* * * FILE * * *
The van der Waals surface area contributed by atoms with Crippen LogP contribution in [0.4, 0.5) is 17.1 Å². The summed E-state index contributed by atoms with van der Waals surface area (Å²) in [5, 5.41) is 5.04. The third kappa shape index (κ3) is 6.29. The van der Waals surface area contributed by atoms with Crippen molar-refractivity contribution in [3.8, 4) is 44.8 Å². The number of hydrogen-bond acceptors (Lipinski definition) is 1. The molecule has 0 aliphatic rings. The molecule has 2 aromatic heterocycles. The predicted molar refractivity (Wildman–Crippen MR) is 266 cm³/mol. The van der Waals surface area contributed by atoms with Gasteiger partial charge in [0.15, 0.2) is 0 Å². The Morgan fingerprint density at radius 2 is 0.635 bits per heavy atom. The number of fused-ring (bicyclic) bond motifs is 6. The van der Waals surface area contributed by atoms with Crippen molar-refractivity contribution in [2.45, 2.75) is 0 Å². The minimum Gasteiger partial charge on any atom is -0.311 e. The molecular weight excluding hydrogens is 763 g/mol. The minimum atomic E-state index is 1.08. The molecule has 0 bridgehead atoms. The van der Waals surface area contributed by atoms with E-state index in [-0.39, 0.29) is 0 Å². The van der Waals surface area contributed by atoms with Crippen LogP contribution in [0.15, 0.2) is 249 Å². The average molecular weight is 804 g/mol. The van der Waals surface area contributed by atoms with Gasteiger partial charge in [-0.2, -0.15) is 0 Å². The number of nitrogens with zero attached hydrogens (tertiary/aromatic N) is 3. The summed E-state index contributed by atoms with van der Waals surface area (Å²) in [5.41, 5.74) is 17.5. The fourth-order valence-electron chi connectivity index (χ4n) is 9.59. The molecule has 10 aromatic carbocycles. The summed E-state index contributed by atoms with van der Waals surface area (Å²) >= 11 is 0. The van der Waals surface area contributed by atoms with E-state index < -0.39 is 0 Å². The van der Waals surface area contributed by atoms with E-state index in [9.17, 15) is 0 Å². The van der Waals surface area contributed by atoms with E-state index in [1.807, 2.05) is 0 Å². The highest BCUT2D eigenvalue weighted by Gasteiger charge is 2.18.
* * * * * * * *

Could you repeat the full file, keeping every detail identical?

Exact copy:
The van der Waals surface area contributed by atoms with Crippen LogP contribution in [0.4, 0.5) is 17.1 Å². The summed E-state index contributed by atoms with van der Waals surface area (Å²) in [5, 5.41) is 5.04. The third kappa shape index (κ3) is 6.29. The van der Waals surface area contributed by atoms with Crippen molar-refractivity contribution in [3.8, 4) is 44.8 Å². The number of hydrogen-bond acceptors (Lipinski definition) is 1. The molecule has 0 aliphatic rings. The molecule has 2 aromatic heterocycles. The predicted molar refractivity (Wildman–Crippen MR) is 266 cm³/mol. The van der Waals surface area contributed by atoms with Gasteiger partial charge in [0.15, 0.2) is 0 Å². The Morgan fingerprint density at radius 2 is 0.635 bits per heavy atom. The number of fused-ring (bicyclic) bond motifs is 6. The van der Waals surface area contributed by atoms with Crippen molar-refractivity contribution in [2.45, 2.75) is 0 Å². The minimum Gasteiger partial charge on any atom is -0.311 e. The molecular weight excluding hydrogens is 763 g/mol. The minimum atomic E-state index is 1.08. The molecule has 0 bridgehead atoms. The van der Waals surface area contributed by atoms with E-state index in [-0.39, 0.29) is 0 Å². The van der Waals surface area contributed by atoms with Crippen LogP contribution in [0.15, 0.2) is 249 Å². The average molecular weight is 804 g/mol. The van der Waals surface area contributed by atoms with Gasteiger partial charge in [-0.2, -0.15) is 0 Å². The number of nitrogens with zero attached hydrogens (tertiary/aromatic N) is 3. The summed E-state index contributed by atoms with van der Waals surface area (Å²) in [5.41, 5.74) is 17.5. The fourth-order valence-electron chi connectivity index (χ4n) is 9.59. The molecule has 10 aromatic carbocycles. The summed E-state index contributed by atoms with van der Waals surface area (Å²) >= 11 is 0. The van der Waals surface area contributed by atoms with E-state index < -0.39 is 0 Å². The van der Waals surface area contributed by atoms with E-state index in [9.17, 15) is 0 Å². The van der Waals surface area contributed by atoms with E-state index in [1.807, 2.05) is 0 Å². The highest BCUT2D eigenvalue weighted by Gasteiger charge is 2.18.